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Qwest board may shrink from 13 to 11 after meeting
Founder Philip Anschutz and Anschutz Co. president Cannon Harvey have said they won't seek re-election.
By Beth Potter, Staff Writer
Denver Post
Thursday, March 16, 2006

Qwest's 13-member board of directors is expected to shrink to 11 after its upcoming shareholder meeting.

Qwest rules allow for as few as six directors and as many as 17 on its board.

"If the board feels it needs to adjust its size, it will," said Qwest spokesman Bob Toevs, declining to elaborate further.

Company founder Philip Anschutz and Anschutz Co. president Cannon "Cy" Harvey said this month they will not stand for re-election to the board at the company's annual meeting.  Both are longtime directors.

No shareholder meeting date has been announced, although it's expected in either late April or early May.

Five board members have left in the past two years.

Caroline "Caz" Matthews, president of Blue Cross and Blue Shield of Georgia, and R. David Hoover, chairman, president and chief executive of Broomfield's Ball Corp., were the board's most recent additions in December.

Qwest pays its directors $50,000 per year to attend 12 board meetings and 40,000 annual stock options, which would be worth $274,800 at Wednesday's closing stock price of $6.87.  Stock options are issued once a year and vest four years later.

Members new to the board in 2005 received 48,000 stock options with a strike price of $4.15.

Staff writer Beth Potter can be reached at 303-820-1503 or

Notebaert backs Internet service levels
The Qwest CEO addresses "network neutrality" and says that's different from paying for premium services.
By Beth Potter, Staff Writer
Denver Post
Thursday, March 16, 2006

Companies should have the option to pay for a "competitive edge" online, Qwest chief executive Richard Notebaert said Wednesday.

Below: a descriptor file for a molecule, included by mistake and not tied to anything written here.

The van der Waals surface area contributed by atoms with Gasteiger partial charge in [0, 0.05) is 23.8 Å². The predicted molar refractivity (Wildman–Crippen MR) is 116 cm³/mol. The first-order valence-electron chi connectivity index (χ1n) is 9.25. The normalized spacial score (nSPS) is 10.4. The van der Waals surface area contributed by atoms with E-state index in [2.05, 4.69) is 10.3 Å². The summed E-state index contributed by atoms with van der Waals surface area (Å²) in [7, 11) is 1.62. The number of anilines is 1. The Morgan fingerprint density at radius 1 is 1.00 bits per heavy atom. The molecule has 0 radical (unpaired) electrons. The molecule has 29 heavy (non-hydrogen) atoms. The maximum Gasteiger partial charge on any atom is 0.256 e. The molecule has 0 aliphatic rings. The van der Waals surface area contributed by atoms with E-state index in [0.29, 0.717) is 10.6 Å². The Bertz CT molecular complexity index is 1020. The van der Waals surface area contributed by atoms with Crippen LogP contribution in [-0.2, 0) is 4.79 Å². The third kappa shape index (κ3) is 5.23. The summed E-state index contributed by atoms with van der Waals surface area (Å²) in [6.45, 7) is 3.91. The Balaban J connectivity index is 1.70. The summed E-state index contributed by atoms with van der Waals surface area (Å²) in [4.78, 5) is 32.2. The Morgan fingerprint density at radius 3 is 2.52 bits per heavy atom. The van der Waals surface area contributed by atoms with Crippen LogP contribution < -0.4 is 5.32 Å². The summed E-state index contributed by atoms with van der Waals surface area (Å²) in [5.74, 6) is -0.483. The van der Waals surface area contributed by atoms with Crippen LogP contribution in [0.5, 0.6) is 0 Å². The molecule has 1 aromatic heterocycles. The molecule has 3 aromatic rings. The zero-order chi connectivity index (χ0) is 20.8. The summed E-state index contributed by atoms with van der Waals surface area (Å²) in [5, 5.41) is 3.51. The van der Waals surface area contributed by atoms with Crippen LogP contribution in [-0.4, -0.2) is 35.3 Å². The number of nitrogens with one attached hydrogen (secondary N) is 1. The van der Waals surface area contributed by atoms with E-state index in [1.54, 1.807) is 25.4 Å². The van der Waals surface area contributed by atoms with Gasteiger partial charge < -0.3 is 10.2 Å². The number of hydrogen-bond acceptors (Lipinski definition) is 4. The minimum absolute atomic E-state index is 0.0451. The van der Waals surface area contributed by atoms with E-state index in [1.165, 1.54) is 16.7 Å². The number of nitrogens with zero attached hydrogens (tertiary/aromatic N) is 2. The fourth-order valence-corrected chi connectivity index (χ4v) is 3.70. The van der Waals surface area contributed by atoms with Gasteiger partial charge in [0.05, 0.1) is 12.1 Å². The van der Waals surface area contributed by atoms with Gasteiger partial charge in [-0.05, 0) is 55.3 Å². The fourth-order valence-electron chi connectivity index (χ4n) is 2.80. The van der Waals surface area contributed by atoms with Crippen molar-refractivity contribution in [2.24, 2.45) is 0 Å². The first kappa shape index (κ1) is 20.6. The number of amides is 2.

Notebaert's comments at a Voice Over the Net conference in San Jose, CA, come as the battle heats up between phone and Internet companies over "network neutrality."

He said restricting Internet traffic is different from offering a higher price for Internet service to certain companies.

"Net neutrality really means that there should be no impediment to traffic," said Notebaert, according to CNET

"Never has it been intended to mean that companies can't reach commercial agreements with each other to enhance service," the head of the Denver-based phone company said.

Lawmakers are developing federal rules to maintain so-called Internet neutrality.  The issue has heated up as Internet-based companies such as Google and Amazon complain that they shouldn't have to pay higher rates to get premium service.

There's speculation that phone companies and other providers of high-speed Internet access are considering a two-tiered Internet, in which companies that rely on the Web for business would pay a higher price for the large amounts of Internet bandwidth they use, according to CNET News.

Notebaert said if online bookstore Amazon paid Qwest for a particular service, it would be like catalog company L. L. Bean paying Federal Express and UPS during the holiday season to offer free shipping to customers.

Staff writer Beth Potter can be reached at 303-820-1503 or